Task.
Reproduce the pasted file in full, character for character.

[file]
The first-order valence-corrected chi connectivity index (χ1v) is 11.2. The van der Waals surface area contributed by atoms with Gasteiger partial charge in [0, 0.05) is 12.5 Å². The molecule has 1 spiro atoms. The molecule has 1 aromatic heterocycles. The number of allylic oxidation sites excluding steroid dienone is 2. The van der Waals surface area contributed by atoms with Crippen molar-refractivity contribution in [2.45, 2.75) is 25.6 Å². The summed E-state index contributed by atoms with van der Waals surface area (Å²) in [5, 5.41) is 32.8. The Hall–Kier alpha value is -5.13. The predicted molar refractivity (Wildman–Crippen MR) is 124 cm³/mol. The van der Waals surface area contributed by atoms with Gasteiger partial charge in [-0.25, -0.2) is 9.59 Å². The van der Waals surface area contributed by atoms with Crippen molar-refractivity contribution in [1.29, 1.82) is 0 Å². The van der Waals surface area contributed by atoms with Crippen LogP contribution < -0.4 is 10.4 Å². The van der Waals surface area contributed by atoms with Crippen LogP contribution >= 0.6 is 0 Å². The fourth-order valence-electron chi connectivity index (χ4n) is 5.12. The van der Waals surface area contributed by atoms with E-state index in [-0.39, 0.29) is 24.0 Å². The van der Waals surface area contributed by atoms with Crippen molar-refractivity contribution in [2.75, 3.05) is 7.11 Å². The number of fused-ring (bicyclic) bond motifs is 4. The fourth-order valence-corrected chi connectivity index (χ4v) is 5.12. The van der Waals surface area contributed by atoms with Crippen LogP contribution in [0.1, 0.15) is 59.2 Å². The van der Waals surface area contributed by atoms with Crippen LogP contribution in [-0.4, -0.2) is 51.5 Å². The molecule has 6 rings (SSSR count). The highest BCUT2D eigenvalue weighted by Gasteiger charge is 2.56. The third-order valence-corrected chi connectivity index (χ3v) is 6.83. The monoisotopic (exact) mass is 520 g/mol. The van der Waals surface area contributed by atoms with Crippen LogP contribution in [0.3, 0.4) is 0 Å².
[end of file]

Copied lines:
The first-order valence-corrected chi connectivity index (χ1v) is 11.2. The van der Waals surface area contributed by atoms with Gasteiger partial charge in [0, 0.05) is 12.5 Å². The molecule has 1 spiro atoms. The molecule has 1 aromatic heterocycles. The number of allylic oxidation sites excluding steroid dienone is 2. The van der Waals surface area contributed by atoms with Crippen molar-refractivity contribution in [2.45, 2.75) is 25.6 Å². The summed E-state index contributed by atoms with van der Waals surface area (Å²) in [5, 5.41) is 32.8. The Hall–Kier alpha value is -5.13. The predicted molar refractivity (Wildman–Crippen MR) is 124 cm³/mol. The van der Waals surface area contributed by atoms with Gasteiger partial charge in [-0.25, -0.2) is 9.59 Å². The van der Waals surface area contributed by atoms with Crippen molar-refractivity contribution in [1.29, 1.82) is 0 Å². The van der Waals surface area contributed by atoms with Crippen LogP contribution < -0.4 is 10.4 Å². The van der Waals surface area contributed by atoms with Crippen LogP contribution >= 0.6 is 0 Å². The fourth-order valence-electron chi connectivity index (χ4n) is 5.12. The van der Waals surface area contributed by atoms with E-state index in [-0.39, 0.29) is 24.0 Å². The van der Waals surface area contributed by atoms with Crippen molar-refractivity contribution in [2.75, 3.05) is 7.11 Å². The number of fused-ring (bicyclic) bond motifs is 4. The fourth-order valence-corrected chi connectivity index (χ4v) is 5.12. The van der Waals surface area contributed by atoms with Crippen LogP contribution in [0.1, 0.15) is 59.2 Å². The van der Waals surface area contributed by atoms with Crippen LogP contribution in [-0.4, -0.2) is 51.5 Å². The molecule has 6 rings (SSSR count). The highest BCUT2D eigenvalue weighted by Gasteiger charge is 2.56. The third-order valence-corrected chi connectivity index (χ3v) is 6.83. The monoisotopic (exact) mass is 520 g/mol. The van der Waals surface area contributed by atoms with Crippen LogP contribution in [0.3, 0.4) is 0 Å².